All engineers need a strong foundation in math and science, good analytical skills and a natural desire to solve problems. However, within engineering there are a wide range of career paths and areas for specialization. Some engineers work in office settings, using computers to design projects or write reports. Other engineers work outside, surveying construction sites or testing water or soil samples. Engineers work with everything from tiny materials in nanotechnology or chemical engineering to massive earthquake simulators in civil engineering. One of your first goals as an engineering student is finding the engineering major that's right for you.
The College of Engineering doesn't offer a general engineering degree. That means you'll need to select one of our eight engineering majors in order to begin making progress toward graduation. The sooner you declare a major, the sooner you can get started taking the classes required to graduate.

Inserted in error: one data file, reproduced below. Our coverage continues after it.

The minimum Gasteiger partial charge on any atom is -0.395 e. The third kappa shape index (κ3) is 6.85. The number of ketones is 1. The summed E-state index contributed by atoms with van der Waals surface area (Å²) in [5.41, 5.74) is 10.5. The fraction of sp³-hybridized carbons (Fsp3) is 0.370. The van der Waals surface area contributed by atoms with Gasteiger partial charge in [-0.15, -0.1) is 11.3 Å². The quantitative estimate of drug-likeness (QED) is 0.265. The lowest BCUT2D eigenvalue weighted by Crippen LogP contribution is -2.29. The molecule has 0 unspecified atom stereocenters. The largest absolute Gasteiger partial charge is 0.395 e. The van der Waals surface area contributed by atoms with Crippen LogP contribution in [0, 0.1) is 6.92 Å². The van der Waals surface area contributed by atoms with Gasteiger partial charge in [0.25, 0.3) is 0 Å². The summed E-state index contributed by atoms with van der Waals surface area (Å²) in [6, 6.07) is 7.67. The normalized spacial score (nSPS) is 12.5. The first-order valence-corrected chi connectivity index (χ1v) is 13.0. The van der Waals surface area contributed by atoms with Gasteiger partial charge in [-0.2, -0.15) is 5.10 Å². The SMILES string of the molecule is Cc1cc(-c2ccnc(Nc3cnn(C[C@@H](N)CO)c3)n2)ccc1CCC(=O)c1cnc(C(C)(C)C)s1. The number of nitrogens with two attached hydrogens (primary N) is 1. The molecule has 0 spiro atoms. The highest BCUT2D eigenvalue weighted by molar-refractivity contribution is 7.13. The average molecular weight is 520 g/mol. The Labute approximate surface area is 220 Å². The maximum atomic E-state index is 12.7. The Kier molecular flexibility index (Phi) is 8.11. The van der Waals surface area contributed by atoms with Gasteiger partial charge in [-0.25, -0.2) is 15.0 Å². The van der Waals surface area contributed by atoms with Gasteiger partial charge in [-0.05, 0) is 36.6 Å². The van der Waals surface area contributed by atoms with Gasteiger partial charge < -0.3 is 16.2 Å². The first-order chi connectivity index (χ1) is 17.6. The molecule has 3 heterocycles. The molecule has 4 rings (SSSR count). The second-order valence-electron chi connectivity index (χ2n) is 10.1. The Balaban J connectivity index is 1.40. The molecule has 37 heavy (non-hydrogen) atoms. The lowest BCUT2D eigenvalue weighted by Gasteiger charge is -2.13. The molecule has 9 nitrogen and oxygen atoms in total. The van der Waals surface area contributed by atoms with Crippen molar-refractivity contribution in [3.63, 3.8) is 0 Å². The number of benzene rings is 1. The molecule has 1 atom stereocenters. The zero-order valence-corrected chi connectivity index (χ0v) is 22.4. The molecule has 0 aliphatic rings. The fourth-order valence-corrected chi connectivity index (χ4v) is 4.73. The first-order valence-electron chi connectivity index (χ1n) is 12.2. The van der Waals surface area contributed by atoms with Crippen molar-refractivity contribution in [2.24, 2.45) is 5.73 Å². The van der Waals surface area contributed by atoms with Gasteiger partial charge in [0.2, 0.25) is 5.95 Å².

That's what we're here for. It's okay if you don't know which engineering major is right for you -- and it's okay if you decide you need to switch your major. While changing majors may mean you need an extra semester or two before you graduate, finding an engineering major that excites you can help you lay the foundation for a fulfilling and satisfying career as an engineer.
While some people are born knowing what kind of career they want, for most of us, finding the right major requires some research. We encourage your to talk to your advisor, attend engineering events and get involved with engineering student groups to see what feels like a good fit.
If you need help getting started, check out these resources on choosing a major.
We encourage all students to declare an engineering major before you arrive on campus. While you can always change your major later, declaring your major early gives you the best chance at getting all the required courses in the recommended sequence.
Engineering students need to be ready to take calculus their first semester. You can prepare for calculus by taking four years of math while you're in high school or taking summer courses to get up to speed on your math. If you're not ready to take calculus when you start college, you can still be an engineering major -- it just may take you a little longer to get your degree. All engineering majors require students to take a heavy dose of math and science, so make sure you're ready to hit the books when you get to campus.